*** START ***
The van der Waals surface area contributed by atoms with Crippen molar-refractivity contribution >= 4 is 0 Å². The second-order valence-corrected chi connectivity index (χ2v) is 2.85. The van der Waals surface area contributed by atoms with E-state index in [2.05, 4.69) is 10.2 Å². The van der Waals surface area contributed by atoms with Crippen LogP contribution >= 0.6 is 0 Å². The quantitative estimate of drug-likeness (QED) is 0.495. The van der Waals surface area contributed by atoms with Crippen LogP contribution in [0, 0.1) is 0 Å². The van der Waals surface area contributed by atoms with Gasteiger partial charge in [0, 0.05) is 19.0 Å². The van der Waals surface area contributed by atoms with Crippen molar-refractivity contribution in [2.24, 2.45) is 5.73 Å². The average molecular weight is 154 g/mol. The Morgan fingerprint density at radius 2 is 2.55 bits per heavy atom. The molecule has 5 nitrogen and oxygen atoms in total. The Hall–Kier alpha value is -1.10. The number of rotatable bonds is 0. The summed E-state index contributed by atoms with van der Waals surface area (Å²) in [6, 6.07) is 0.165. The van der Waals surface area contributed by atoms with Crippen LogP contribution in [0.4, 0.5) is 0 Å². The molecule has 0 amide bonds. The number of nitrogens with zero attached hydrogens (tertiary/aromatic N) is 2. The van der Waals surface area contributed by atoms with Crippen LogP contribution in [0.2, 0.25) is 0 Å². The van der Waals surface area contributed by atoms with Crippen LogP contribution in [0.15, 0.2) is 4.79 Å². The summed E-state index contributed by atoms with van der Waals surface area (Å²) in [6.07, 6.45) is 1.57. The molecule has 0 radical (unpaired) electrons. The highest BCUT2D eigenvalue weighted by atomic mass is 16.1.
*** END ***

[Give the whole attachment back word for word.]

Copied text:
The van der Waals surface area contributed by atoms with Crippen molar-refractivity contribution >= 4 is 0 Å². The second-order valence-corrected chi connectivity index (χ2v) is 2.85. The van der Waals surface area contributed by atoms with E-state index in [2.05, 4.69) is 10.2 Å². The van der Waals surface area contributed by atoms with Crippen LogP contribution >= 0.6 is 0 Å². The quantitative estimate of drug-likeness (QED) is 0.495. The van der Waals surface area contributed by atoms with Crippen LogP contribution in [0, 0.1) is 0 Å². The van der Waals surface area contributed by atoms with Gasteiger partial charge in [0, 0.05) is 19.0 Å². The van der Waals surface area contributed by atoms with Crippen molar-refractivity contribution in [2.24, 2.45) is 5.73 Å². The average molecular weight is 154 g/mol. The Morgan fingerprint density at radius 2 is 2.55 bits per heavy atom. The molecule has 5 nitrogen and oxygen atoms in total. The Hall–Kier alpha value is -1.10. The number of rotatable bonds is 0. The summed E-state index contributed by atoms with van der Waals surface area (Å²) in [6, 6.07) is 0.165. The van der Waals surface area contributed by atoms with Crippen LogP contribution in [0.4, 0.5) is 0 Å². The molecule has 0 amide bonds. The number of nitrogens with zero attached hydrogens (tertiary/aromatic N) is 2. The van der Waals surface area contributed by atoms with Crippen LogP contribution in [0.2, 0.25) is 0 Å². The van der Waals surface area contributed by atoms with Crippen LogP contribution in [0.15, 0.2) is 4.79 Å². The summed E-state index contributed by atoms with van der Waals surface area (Å²) in [6.07, 6.45) is 1.57. The molecule has 0 radical (unpaired) electrons. The highest BCUT2D eigenvalue weighted by atomic mass is 16.1.